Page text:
When Will Biggs left the United States Marine Corps after 10 years of service, he started a job hunt that proved to be a bit rougher than he had anticipated.
“I was looking at county jobs and had probably applied to at least 15 positions, and nobody gave me a chance until the public libraries did,” he said. “I started working at the library and I realized I liked it.”
It was quite the change from his military service, for which he received a Purple Heart in 2006 after suffering injuries from an IED blast. Both the injuries and his desire for a more peaceful profession led him to retire from the military and find a new career; but he never expected that career to be in the information sciences.
Biggs, now a part-time assistant librarian at the Tustin Library in Orange County, California, said he ended up enjoying the work so much that he wanted to pursue a master’s degree and become a public librarian.
“Public librarianship is kind of like being a social worker, that’s what I enjoy about it more than anything. The vast amount of demographics and all the ways I can help people,” he said.
It was just kismet that his father’s alma mater, the University of Tennessee, had a distance education program that offered the very degree he wanted.
“The first piece of clothing I wore was UT, so that played a big part in my decision. And then I looked into the program, and I saw how highly ranked it is in information sciences, and it was just the program across the board, how inviting it was,” he said.
The distance education program has also worked well with his work schedule, and he said he was surprised at the level of engagement the faculty and students have despite the distance. He earned both an associate and bachelor degree online, through American Military University, so he already had some experience with online education. But the SIS program exceeded all his expectations.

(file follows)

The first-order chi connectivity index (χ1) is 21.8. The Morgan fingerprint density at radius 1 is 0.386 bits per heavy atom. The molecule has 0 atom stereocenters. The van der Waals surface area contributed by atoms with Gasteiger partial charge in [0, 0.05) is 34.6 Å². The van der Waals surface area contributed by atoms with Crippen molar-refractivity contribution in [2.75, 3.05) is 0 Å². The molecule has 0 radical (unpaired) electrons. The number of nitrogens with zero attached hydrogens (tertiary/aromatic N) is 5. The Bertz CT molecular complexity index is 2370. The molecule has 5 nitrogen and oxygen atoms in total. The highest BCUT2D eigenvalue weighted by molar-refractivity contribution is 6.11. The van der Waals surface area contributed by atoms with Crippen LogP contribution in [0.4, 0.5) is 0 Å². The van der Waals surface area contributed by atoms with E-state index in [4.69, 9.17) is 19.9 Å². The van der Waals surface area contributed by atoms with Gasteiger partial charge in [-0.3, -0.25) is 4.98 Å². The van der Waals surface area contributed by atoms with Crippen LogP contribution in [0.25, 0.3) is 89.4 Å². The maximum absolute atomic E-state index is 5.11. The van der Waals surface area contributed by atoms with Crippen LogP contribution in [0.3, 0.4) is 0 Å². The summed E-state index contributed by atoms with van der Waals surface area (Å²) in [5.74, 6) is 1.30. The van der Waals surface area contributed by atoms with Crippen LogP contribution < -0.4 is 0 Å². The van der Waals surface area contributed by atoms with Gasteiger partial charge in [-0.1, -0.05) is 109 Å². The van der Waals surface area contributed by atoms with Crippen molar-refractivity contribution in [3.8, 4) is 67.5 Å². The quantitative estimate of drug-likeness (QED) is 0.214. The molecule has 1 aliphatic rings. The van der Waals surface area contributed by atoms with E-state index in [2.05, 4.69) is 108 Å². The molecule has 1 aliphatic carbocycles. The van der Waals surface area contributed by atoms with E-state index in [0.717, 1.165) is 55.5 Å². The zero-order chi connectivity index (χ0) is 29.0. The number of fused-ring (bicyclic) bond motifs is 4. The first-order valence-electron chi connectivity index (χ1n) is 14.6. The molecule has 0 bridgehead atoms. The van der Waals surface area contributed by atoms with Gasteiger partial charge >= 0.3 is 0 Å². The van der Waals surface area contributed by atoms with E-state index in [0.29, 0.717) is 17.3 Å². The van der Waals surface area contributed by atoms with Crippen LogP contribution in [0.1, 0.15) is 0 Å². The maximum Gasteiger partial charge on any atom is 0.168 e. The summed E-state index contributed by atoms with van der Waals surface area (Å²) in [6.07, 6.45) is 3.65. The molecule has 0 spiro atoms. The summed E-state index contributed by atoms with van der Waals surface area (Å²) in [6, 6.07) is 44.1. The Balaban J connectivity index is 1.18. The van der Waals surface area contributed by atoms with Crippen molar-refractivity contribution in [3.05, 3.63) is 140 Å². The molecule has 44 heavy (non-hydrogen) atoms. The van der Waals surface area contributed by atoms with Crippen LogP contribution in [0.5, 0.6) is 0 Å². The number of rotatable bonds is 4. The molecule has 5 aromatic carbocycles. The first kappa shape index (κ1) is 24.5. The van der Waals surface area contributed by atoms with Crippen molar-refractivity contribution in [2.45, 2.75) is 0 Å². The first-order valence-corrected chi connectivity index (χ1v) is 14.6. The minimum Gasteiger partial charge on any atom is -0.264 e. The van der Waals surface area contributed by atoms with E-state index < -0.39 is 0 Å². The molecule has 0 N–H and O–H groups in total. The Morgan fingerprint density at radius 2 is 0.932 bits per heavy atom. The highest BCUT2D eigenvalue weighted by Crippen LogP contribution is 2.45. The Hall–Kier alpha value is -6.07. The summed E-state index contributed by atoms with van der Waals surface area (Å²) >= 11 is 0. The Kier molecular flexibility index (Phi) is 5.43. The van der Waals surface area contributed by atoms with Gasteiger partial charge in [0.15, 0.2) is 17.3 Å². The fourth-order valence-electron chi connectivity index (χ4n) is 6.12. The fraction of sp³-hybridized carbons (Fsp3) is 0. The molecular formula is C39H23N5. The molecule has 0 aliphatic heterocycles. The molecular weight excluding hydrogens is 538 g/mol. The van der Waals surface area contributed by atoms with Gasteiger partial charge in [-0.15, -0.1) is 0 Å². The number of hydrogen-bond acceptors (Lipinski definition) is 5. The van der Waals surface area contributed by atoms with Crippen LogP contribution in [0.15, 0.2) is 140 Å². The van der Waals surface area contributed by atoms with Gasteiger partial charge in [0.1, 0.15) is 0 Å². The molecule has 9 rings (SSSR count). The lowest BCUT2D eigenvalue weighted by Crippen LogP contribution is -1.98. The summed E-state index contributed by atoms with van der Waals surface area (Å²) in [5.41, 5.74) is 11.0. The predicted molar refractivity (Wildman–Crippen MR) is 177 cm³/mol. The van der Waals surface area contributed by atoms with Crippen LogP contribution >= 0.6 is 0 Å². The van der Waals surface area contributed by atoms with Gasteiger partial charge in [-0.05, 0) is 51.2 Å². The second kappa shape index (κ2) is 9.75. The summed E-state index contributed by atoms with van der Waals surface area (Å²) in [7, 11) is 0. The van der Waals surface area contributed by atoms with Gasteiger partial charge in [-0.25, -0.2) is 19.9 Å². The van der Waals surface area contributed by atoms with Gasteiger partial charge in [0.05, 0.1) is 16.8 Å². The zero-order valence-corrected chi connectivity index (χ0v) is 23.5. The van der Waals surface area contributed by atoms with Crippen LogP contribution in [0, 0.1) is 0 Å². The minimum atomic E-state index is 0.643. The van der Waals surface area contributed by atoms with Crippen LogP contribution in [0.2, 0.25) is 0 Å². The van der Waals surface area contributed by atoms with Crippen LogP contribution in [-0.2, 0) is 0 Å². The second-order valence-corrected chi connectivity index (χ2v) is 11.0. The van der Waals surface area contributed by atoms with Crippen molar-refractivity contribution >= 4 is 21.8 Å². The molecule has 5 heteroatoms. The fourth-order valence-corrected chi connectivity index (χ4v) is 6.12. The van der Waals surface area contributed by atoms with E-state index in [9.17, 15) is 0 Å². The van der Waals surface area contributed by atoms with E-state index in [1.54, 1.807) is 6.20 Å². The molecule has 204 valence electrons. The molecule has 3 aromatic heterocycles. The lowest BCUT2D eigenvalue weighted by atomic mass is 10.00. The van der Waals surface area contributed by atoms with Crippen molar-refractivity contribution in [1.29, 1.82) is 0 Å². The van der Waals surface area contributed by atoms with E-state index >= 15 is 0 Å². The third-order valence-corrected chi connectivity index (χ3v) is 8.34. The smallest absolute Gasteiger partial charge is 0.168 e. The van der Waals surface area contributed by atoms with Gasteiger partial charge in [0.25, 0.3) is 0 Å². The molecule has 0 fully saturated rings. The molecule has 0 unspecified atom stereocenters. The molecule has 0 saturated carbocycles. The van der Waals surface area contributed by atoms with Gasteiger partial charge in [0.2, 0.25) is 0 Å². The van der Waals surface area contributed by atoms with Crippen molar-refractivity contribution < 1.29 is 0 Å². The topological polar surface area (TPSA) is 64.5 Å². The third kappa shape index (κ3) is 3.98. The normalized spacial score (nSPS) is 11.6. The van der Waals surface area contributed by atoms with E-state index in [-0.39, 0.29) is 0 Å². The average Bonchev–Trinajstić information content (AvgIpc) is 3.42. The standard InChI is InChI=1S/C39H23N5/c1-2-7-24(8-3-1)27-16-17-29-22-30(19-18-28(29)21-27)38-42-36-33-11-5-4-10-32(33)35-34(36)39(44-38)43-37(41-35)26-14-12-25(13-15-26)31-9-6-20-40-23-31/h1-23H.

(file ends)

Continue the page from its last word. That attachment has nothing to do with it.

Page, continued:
“One of the things I’ve repeatedly told everyone I’ve talked to is that I’ve never been in an online program that just literally felt like I was on campus. I’ve been really impressed with how this program goes out of the way to make sure everyone feels like a student as opposed to someone behind the computer getting a degree,” he said.
Now that he’s in his second semester of the program, Biggs is discovering new aspects of information science that pique his interest. For example, classes with Professor Peiling Wang have illuminated how data analysis and management can be useful and versatile, he said.
“I never thought I would’ve liked data at all until I started taking her classes,” he said. “The data is just amazing because of the way you can manipulate it. Depending on how I query it, I can effectively mine it for whatever purpose that I need.”
Biggs said some of his experiences in the military were actually oriented around using information science skills, even though he didn’t know it at the time. For example, he used a GIS program proprietary to the USMC to run reports of small arms fire or IED targets in various areas, to pinpoint where activity had increased or decreased. He said he is considering getting a minor in computational mathematics, which requires him to take statistics and GIS classes.
“I’ve been circling back to something in this field my entire life,” he said.
While he couldn’t be happier finally becoming a Vol like his father, Biggs was also pleased to discover that UT is veteran-friendly.
“The veteran’s center on campus is always reaching out. I’m constantly seeing things geared towards veterans whether it’s tickets, events, learning resources. When I think of military friendly schools, I definitely think of UT now,” he said.